David Rasch, a California psychologist who holds his PhD in Counseling Psychology, developed the Wheel of Suffering in regards to procrastination. He spends much of his life helping people who suffer from writer’s block and other issues that stem from procrastination, and his research may help lawyers in particular. His Procrastination Wheel of Suffering is divided into six parts, detailed here. Do you suffer from the vicious cycle of procrastination? Hopefully, this will help.
Part 1: Unrealistic Goals, which Delay the Start
Most procrastinators have developed their tendencies over time—procrastination of writing projects does not happen overnight. However, most habitual procrastinators start each project with lofty and unrealistic goals in mind that physically cannot be reached. For something to be so ingrained in a person’s life (as habitual procrastination often is), denial of the problem is the first problem. All of this combines together to delay the start of the writing project. This delay and avoidance starts the project on the wrong foot, which leads into the rest of the cycle.
Part 2: Fear of Failure, which Leads to Anxiety and Resentment
As the avoidance of writing takes hold, fear starts to creep into your conscience. It may feel like you aren’t the competent person everyone thinks you are, or that you are going to fail. This leads to anxiety, which does not help the writing process (it often causes interference with concentration and affects short term memory). Avoidance continues. This is when you may start to resent the project, the people who may have assigned, and the people around you who don’t have an unstarted project hanging over their heads. Writing while these emotions rage is difficult, so you continue to avoid.
Part 3: Internal Pep Talks and Daydreaming
There is always a time, partway through a project, where you still feel like you can turn the whole thing around. You write everything down in your calendar, setting deadlines for yourself that, deep inside, you know you can’t possibly meet. You give yourself a couple of pep talks, telling yourself that it isn’t so bad, that there is still time to recover. But yet, you still don’t start writing. Or, if you do sit down to write, you are distracted by daydreams. This is a more serious problem, because it makes it evident that you don’t always have control over your own thoughts and goals.
Part 4: Avoidance, which Leads to Worry, Lying, and Self-Criticism
At this point, your avoidance is becoming a problem, and you know it. So you worry. It’s easy to worry, but the feeling of concern also makes it difficult to actually begin writing anything. So, even though you are fully aware of the looming deadline, of the project at hand, you continue to avoid. Your worry grows. If people start asking how it’s going, you lie because you’re embarrassed that you haven’t made any progress. Feelings of self-loathing grow and flourish and your stress level rises.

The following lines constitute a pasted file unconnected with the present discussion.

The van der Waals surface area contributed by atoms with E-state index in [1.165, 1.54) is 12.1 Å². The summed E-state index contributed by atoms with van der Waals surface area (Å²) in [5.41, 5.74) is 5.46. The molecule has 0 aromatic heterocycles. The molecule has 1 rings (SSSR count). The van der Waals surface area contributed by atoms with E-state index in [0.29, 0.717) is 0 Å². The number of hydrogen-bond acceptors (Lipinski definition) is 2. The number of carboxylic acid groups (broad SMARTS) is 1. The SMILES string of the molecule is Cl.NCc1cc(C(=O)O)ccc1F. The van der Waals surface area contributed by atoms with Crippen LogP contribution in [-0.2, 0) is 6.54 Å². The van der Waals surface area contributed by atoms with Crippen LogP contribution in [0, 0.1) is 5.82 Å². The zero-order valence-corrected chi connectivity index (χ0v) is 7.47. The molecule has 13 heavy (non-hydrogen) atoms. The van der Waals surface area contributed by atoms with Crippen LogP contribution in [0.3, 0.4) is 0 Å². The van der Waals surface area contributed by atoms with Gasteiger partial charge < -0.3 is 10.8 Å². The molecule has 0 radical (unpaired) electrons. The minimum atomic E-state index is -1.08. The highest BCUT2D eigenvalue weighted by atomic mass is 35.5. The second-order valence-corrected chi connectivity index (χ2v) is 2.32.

Part 5: More Anxiety, and Approaching Deadline, and Inevitable Binge Writing
As your deadline approaches, you start to feel completely overwhelmed. You know you have to get to work, so you make yourself do it. Everything else in your life falls by the wayside and you dive head-first into a writing binge.
Part 6: The Writing Binge, Disappointment, and Rationalizing
There is a strange thrill during this binge as you do eventually get your work done before the deadline passes. You may be disappointed in the work, but you rationalize that you got it done, so it’s not all bad. And you can definitely do better next time, especially if you have more time.
How Does This Relate to Lawyers?
Unfortunately, lawyers and law students may suffer more in the wheel of procrastination than in other fields of work. Procrastinators are often labeled as lazy, which sounds counterintuitive when used in the same sentence as law student. However, procrastination is a huge detriment in law school. If you suffer from this cycle of procrastination and binge writing, now is the time to try to break the habit. Law school is difficult enough without making it harder on yourself. Start at the first step of the cycle and shut the whole thing down. Write a little bit every day until it becomes a habit, until there is no desire to procrastinate anymore. As with any habit, procrastination is a difficult thing to get rid of entirely. It is in your best interest, whether you’re still in law school or are a practicing attorney, to do what you can to break yourself of the habit now, before it consumes your life.
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And check out these helpful posts:
- Procrastination Rehab: Release the Responsible Law Student Hiding Inside of You
- Best Apps for Goal Setting
- Do You Need a Sponsor to Stay Productive in Law School
- How to Stay Productive and Remember Everything in Law School
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